After several weekly losses, the major domestic indexes all ended in positive territory on Friday, August 25. The S&P 500 gained 0.72%, the Dow was up 0.64%, and the NASDAQ added 0.79% for the week. International stocks in the MSCI EAFE also increased by 0.58%.
Last week provided a number of economic updates, and a report from Fed Chair Janet Yellen helped push the markets higher. Rather than providing a rundown of every report, we want to focus on two in particular that give key information on economic health - and a reminder to look beyond the headlines.
Beyond the Headlines in Housing and Manufacturing
1. Housing Drops
The headlines: Sales of both new and existing homes fell in July.
The deeper story: Relatively few existing houses are available for purchase. In addition, builders are focusing on more lavish new homes rather than the modest ones that many buyers seek. As a result, the median price of a new home hit its highest July level ever, climbing to $313,700 - 6% higher than this time last year. Existing home prices are also 6.2% above where they were in July 2016.
The takeaway: High prices may be excluding first-time homebuyers from the market - especially for new houses.
2. Manufacturing Declines
The headlines: Durable goods orders plunged by 6.8%.
The deeper story: The headline's stated monthly decline is largely due to a sharp drop-off in orders for transportation equipment, in particular for civilian aircraft. However, if you dig deeper, you will see that July's civilian aircraft decrease follows a massive 129.3% increase in June, calming any concerns about the aircraft industry. Overall, orders for core goods beat expectations and could help drive a higher reading for second quarter GDP.
The takeaway: Orders and shipments for many key goods increased in July, which points to positive sentiment among businesses - and good news for the economy.
On the Horizon
This week, we will receive the second reading of second-quarter GDP, as well as both Consumer Confidence and Consumer Sentiment updates. Furthermore, according to President Trump's Chief Economic Advisor, an announcement on tax reforms will occur on August 30. Together, these reports could affect market behavior and indicate both where the economy has been and what may be on the horizon.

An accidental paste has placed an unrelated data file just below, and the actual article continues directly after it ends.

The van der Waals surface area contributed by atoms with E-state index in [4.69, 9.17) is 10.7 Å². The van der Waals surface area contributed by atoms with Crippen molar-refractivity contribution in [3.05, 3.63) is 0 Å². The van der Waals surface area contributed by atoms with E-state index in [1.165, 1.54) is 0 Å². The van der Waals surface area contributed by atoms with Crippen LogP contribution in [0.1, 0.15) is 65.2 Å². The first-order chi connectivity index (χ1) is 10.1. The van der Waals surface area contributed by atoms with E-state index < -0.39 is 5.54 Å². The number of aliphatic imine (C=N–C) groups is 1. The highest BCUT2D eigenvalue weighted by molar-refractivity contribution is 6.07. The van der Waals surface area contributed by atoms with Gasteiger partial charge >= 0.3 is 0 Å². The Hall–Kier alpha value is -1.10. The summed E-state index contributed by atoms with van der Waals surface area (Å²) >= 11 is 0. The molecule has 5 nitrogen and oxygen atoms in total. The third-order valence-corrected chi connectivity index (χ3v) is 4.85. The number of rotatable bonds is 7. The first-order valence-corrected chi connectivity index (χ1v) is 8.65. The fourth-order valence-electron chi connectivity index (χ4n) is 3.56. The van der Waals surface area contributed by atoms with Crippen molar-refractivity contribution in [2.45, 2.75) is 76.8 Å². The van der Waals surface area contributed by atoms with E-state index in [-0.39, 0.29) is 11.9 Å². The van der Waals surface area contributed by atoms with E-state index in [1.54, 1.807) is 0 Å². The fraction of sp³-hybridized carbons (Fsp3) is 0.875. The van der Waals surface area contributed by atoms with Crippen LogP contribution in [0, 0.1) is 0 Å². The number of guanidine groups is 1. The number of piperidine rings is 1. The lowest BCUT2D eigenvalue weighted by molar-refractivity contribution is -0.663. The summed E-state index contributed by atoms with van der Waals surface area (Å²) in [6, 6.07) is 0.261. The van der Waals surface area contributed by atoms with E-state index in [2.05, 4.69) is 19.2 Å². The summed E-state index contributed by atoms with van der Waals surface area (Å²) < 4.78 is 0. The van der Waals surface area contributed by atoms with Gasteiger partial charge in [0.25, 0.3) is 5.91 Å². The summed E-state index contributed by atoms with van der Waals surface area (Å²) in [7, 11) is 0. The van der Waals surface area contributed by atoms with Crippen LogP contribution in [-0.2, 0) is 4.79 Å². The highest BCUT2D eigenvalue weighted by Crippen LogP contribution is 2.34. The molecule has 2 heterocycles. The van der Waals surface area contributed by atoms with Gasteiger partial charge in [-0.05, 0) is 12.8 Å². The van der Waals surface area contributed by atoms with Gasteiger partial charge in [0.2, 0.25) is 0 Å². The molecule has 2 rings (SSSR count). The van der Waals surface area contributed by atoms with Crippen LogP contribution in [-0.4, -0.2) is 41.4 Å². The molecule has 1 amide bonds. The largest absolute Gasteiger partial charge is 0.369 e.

As always, while we pay attention to today's headlines and updates, our focus remains solidly on how to move you toward the future you desire. Should you have any questions, we are here to help.
Tuesday: Consumer Confidence
Wednesday: GDP, ADP Employment Report
Thursday: Personal Income and Outlays
Friday: Motor Vehicle Sales, PMI Manufacturing Index, ISM Mfg Index, Consumer Sentiment
Notes: All index returns (except S&P 500) exclude reinvested dividends, and the 5- year and 10-year returns are annualized. The total returns for the S&P 500 assume reinvestment of dividends on the last day of the month. This may account for differences between the index returns published on Morningstar.com and the index returns published elsewhere. International performance is represented by the MSCI EAFE Index. Past performance is no guarantee of future results. Indices are unmanaged and cannot be invested into directly.
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The Standard & Poor's 500 (S&P 500) is an unmanaged group of securities considered to be representative of the stock market in general.
The Dow Jones Industrial Average is a price-weighted average of 30 significant stocks traded on the New York Stock Exchange and the NASDAQ. The DJIA was invented by Charles Dow back in 1896.
The Nasdaq Composite is an index of the common stocks and similar securities listed on the NASDAQ stock market and is considered a broad indicator of the performance of stocks of technology companies and growth companies.
The MSCI EAFE Index was created by Morgan Stanley Capital International (MSCI) that serves as a benchmark of the performance in major international equity markets as represented by 21 major MSCI indices from Europe, Australia and Southeast Asia.
The S&P/Case-Shiller Home Price Indices are the leading measures of U.S. residential real estate prices, tracking changes in the value of residential real estate. The index is made up of measures of real estate prices in 20 cities and weighted to produce the index.
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